– New Report from the New England Comparative Effectiveness Public Advisory Council (CEPAC) Emphasizes that Supplemental Screening Tests All Have Potential Risks and Benefits–
Boston, Mass., March 5, 2014 – The New England Comparative Effectiveness Public Advisory Council (CEPAC), a flagship initiative of the Institute for Clinical and Economic Review (ICER), has produced a new Evidence Report and Action Guide on supplemental cancer screening for women with dense breasts. The Report and Action Guide are based on a recent public meeting of CEPAC where the evidence on different screening options was reviewed and recommendations made to guide practice and policy.
Laws have been enacted in over a dozen states requiring mammography facilities to inform women when their mammogram results reveal they have dense breast tissue, which may mask abnormalities in some circumstances, and to notify them of options for supplemental screening such as ultrasound and MRI. Connecticut was the first U.S. state to enact breast density notification legislation, and other states in New England are considering similar policies. The issue has also caught the attention of Congress, where breast density notification legislation has been introduced. There is uncertainty regarding the effectiveness of supplemental screening in women at different levels of overall breast cancer risk, however, and concerns about the potential for these tests to produce false-positive results that might lead to unnecessary testing and treatment.
“As breast density notification legislation becomes more widespread, an objective review of the evidence to support patient, provider, and payer decision-making is critical,” stated Steven D. Pearson, MD, MSc, President of the Institute for Clinical and Economic Review. “The Report and Action Guide tackle a complex clinical area involving multiple screening options about which important concerns regarding comparative effectiveness and value exist. Our goal with these materials is to make the evidence more accessible and understandable for decision-makers across the health care spectrum.”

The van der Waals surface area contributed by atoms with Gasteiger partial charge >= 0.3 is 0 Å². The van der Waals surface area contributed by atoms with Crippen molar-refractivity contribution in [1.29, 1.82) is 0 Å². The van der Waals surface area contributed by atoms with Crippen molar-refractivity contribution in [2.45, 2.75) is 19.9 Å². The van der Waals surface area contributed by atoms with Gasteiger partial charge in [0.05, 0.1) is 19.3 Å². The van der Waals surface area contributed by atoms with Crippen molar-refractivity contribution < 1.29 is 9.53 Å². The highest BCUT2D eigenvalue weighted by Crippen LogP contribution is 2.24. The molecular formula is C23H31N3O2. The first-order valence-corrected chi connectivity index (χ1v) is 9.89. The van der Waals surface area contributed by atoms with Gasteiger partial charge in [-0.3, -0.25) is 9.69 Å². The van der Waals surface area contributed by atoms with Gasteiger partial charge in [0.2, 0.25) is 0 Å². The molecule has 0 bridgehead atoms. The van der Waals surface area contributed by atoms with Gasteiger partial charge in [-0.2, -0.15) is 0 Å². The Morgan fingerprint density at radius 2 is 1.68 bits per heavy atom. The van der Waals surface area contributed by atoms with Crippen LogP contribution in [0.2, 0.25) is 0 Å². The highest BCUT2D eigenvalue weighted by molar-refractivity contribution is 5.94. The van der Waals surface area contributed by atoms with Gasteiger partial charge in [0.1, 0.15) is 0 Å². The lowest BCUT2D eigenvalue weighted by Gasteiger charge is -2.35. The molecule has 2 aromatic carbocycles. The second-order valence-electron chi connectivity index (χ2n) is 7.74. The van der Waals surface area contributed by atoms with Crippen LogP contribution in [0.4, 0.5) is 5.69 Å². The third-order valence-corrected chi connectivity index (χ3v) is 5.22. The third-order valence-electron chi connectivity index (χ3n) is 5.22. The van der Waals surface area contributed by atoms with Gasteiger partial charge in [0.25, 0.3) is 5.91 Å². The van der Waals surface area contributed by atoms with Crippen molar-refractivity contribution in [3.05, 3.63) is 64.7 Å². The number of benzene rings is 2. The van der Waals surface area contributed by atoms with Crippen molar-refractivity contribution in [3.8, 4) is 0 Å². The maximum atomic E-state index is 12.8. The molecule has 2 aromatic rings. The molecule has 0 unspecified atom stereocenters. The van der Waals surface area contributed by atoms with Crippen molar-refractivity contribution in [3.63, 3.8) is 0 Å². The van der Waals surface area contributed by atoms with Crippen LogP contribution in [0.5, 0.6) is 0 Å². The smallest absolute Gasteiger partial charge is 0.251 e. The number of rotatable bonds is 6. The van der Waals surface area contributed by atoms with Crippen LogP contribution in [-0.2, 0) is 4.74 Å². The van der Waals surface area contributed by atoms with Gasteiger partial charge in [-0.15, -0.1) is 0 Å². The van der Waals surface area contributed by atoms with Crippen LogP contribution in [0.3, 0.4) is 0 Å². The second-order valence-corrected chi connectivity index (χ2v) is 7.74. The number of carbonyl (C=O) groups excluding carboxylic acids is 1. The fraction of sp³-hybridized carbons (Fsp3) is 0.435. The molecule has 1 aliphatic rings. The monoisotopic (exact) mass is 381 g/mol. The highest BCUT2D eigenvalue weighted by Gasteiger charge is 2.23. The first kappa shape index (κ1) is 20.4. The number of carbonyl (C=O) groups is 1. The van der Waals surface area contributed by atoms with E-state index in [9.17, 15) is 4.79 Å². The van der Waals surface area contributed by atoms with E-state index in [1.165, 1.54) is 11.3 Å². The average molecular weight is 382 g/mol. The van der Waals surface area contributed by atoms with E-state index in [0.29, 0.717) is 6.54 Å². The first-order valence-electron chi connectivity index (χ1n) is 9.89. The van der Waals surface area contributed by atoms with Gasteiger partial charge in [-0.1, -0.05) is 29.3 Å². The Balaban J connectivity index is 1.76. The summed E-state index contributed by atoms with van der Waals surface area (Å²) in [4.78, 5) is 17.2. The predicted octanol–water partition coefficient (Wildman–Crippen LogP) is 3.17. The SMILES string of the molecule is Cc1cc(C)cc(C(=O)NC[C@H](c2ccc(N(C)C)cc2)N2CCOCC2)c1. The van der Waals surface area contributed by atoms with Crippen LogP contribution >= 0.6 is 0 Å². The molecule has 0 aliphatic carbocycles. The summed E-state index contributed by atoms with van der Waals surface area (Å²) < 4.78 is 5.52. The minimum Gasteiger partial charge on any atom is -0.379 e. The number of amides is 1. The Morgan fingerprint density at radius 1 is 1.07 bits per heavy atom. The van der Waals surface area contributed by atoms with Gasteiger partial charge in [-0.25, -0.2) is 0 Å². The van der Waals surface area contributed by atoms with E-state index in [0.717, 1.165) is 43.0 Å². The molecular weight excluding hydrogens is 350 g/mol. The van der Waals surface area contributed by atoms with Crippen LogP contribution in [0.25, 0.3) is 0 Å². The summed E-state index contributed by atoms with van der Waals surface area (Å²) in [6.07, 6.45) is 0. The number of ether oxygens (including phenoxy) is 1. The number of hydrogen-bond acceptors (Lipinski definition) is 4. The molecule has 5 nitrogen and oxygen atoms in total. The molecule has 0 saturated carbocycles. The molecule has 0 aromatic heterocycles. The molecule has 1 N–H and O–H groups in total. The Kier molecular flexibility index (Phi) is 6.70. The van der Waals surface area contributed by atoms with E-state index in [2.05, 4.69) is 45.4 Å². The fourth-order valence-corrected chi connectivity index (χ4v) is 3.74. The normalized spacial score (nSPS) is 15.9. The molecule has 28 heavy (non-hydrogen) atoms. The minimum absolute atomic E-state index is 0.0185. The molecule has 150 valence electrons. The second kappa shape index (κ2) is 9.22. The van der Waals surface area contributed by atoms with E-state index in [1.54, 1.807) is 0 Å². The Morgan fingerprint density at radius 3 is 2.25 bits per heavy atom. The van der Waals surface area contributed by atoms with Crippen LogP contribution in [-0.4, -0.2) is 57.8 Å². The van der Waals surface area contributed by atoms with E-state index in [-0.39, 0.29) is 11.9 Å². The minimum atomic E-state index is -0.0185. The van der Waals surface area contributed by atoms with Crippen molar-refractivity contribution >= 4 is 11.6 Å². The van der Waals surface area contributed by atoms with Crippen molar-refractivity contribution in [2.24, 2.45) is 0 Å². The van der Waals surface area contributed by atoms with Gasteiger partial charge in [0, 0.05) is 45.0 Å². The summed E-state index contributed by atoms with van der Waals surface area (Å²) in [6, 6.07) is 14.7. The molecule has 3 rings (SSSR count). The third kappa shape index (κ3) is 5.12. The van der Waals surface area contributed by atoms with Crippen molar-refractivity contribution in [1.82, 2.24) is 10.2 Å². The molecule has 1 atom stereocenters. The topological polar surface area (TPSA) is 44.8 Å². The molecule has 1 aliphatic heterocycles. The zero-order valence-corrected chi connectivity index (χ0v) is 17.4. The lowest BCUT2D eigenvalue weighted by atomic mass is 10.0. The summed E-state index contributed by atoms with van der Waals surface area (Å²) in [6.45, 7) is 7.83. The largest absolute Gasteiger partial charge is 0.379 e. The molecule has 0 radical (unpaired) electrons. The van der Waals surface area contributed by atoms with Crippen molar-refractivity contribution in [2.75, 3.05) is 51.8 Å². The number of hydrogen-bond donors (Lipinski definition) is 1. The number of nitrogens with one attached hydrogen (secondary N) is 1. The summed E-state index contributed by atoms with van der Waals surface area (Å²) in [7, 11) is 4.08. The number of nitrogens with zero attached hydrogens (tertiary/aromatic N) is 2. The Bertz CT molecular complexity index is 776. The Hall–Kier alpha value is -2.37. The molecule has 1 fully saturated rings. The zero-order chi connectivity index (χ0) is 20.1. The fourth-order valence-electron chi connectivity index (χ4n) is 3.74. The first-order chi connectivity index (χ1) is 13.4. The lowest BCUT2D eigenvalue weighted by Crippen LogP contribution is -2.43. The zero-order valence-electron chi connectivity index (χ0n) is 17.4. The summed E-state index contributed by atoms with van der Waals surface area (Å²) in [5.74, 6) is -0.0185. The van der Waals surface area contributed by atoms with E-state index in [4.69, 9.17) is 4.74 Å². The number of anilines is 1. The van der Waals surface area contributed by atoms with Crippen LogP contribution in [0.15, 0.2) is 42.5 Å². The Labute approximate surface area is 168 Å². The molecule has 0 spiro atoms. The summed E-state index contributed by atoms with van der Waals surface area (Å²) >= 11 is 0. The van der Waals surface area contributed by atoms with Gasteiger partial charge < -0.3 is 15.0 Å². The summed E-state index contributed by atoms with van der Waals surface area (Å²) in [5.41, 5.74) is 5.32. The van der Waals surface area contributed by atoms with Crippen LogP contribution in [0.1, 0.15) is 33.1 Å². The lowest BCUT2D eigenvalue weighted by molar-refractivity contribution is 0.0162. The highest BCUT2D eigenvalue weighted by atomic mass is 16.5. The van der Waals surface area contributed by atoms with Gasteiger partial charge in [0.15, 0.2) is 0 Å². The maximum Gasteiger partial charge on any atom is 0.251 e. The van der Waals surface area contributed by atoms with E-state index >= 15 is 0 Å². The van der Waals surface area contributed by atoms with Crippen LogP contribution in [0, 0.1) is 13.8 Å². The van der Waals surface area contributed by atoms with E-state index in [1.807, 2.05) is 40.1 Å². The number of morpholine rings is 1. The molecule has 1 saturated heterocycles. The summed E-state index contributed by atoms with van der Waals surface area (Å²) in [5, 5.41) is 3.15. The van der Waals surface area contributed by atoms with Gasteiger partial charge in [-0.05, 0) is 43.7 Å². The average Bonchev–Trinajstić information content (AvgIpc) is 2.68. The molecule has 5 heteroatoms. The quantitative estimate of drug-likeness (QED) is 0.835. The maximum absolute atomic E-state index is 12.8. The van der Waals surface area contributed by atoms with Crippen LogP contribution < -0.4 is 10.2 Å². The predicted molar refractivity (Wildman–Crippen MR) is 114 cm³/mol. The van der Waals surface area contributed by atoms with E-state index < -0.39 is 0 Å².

The evidence review titled, “The Comparative Clinical Effectiveness and Value of Supplemental Screening Tests Following Negative Mammography in Women with Dense Breast Tissue,” discusses the relative importance of dense breasts as a risk factor for breast cancer, considers the relative risks and benefits of supplemental screening for women with different overall breast cancer risk , and compares the clinical effectiveness and value of four technologies used to enhance screening in women with dense breasts: magnetic resonance imaging (MRI), digital breast tomosynthesis (DBT), hand held ultrasound (HHUS), and automated breast ultrasound (ABUS). This review builds on a recent effort undertaken by ICER’s other flagship initiative, the California Technology Assessment Forum (CTAF), that considered this topic as it relates to the California population. The CEPAC report includes an evidence review as well as supplemental information for New England, including regional and national payer coverage policies, region-specific utilization patterns, new evidence, and a budget impact model for New England.
CEPAC voted that the strongest evidence supports supplemental screening of women at high risk for breast cancer, and that screening with MRI, among commonly used screening technologies, had the strongest evidence for use in these high-risk patients. In addition, a majority of CEPAC judged MRI to have high or reasonable value compared to HHUS, the lowest cost supplemental screening test, for women with dense breast tissue and high risk of breast cancer.
The Action Guide, a companion policy guide to the full report, provides a practical list of evidence-based action steps and resources tailored to help different stakeholders interpret and apply the evidence to policy and practice. Three sections, targeting patients, clinicians, and health insurers, provide information for individuals or organizations looking to apply the best available evidence and expert opinion regarding supplemental cancer screening for women with dense breasts. In addition, a stand-alone patient information sheet is also available for use by patients and physician practices. Both the Action Guide and patient aid are available for download on the CEPAC Website.
CEPAC, an independent, regional body of practicing physicians, methodological experts, as well as patient/public members, provides objective, independent guidance on the application of medical evidence to clinical practice and payer policy decisions across New England. Led by the Institute for Clinical and Economic Review, CEPAC was originally funded by a federal grant from the Agency for Healthcare Research and Quality (AHRQ), but is now supported by a broad coalition of state Medicaid leaders, integrated provider groups, public and private payers and patient representatives. For more information on CEPAC, please visit cepac.icer-review.org.
The Institute for Clinical and Economic Review (ICER) is an independent non-profit health care research organization dedicated to improving the interpretation and application of evidence in the health care system. For more information about ICER, please visit ICER’s newly redesigned website: www.icer-review.org.